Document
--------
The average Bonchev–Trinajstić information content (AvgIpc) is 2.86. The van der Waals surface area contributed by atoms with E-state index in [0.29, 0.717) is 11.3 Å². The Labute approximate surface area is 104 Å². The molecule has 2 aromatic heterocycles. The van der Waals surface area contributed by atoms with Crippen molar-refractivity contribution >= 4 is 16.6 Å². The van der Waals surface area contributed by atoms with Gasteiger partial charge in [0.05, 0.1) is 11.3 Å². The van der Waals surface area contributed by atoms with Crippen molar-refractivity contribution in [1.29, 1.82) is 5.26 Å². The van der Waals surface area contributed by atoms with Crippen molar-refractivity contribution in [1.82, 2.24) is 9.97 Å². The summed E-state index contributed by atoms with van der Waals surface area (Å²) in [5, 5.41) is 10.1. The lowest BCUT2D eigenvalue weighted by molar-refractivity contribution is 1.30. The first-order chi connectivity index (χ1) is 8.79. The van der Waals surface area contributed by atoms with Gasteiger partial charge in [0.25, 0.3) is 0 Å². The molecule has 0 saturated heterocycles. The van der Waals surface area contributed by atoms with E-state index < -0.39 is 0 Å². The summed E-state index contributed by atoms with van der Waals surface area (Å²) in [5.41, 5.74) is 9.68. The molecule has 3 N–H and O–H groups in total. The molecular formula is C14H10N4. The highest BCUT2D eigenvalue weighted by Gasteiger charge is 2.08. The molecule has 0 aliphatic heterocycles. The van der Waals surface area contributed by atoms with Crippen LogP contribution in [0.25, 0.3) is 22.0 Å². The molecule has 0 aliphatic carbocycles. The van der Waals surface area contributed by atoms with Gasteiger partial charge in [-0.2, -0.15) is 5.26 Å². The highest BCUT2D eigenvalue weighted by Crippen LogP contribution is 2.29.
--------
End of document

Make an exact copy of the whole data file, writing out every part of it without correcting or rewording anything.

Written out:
The average Bonchev–Trinajstić information content (AvgIpc) is 2.86. The van der Waals surface area contributed by atoms with E-state index in [0.29, 0.717) is 11.3 Å². The Labute approximate surface area is 104 Å². The molecule has 2 aromatic heterocycles. The van der Waals surface area contributed by atoms with Crippen molar-refractivity contribution >= 4 is 16.6 Å². The van der Waals surface area contributed by atoms with Gasteiger partial charge in [0.05, 0.1) is 11.3 Å². The van der Waals surface area contributed by atoms with Crippen molar-refractivity contribution in [1.29, 1.82) is 5.26 Å². The van der Waals surface area contributed by atoms with Crippen molar-refractivity contribution in [1.82, 2.24) is 9.97 Å². The summed E-state index contributed by atoms with van der Waals surface area (Å²) in [5, 5.41) is 10.1. The lowest BCUT2D eigenvalue weighted by molar-refractivity contribution is 1.30. The first-order chi connectivity index (χ1) is 8.79. The van der Waals surface area contributed by atoms with Gasteiger partial charge in [0.25, 0.3) is 0 Å². The molecule has 0 saturated heterocycles. The van der Waals surface area contributed by atoms with E-state index < -0.39 is 0 Å². The summed E-state index contributed by atoms with van der Waals surface area (Å²) in [5.41, 5.74) is 9.68. The molecule has 3 N–H and O–H groups in total. The molecular formula is C14H10N4. The highest BCUT2D eigenvalue weighted by Gasteiger charge is 2.08. The molecule has 0 aliphatic heterocycles. The van der Waals surface area contributed by atoms with Crippen LogP contribution in [0.25, 0.3) is 22.0 Å². The molecule has 0 aliphatic carbocycles. The van der Waals surface area contributed by atoms with Gasteiger partial charge in [-0.2, -0.15) is 5.26 Å². The highest BCUT2D eigenvalue weighted by Crippen LogP contribution is 2.29.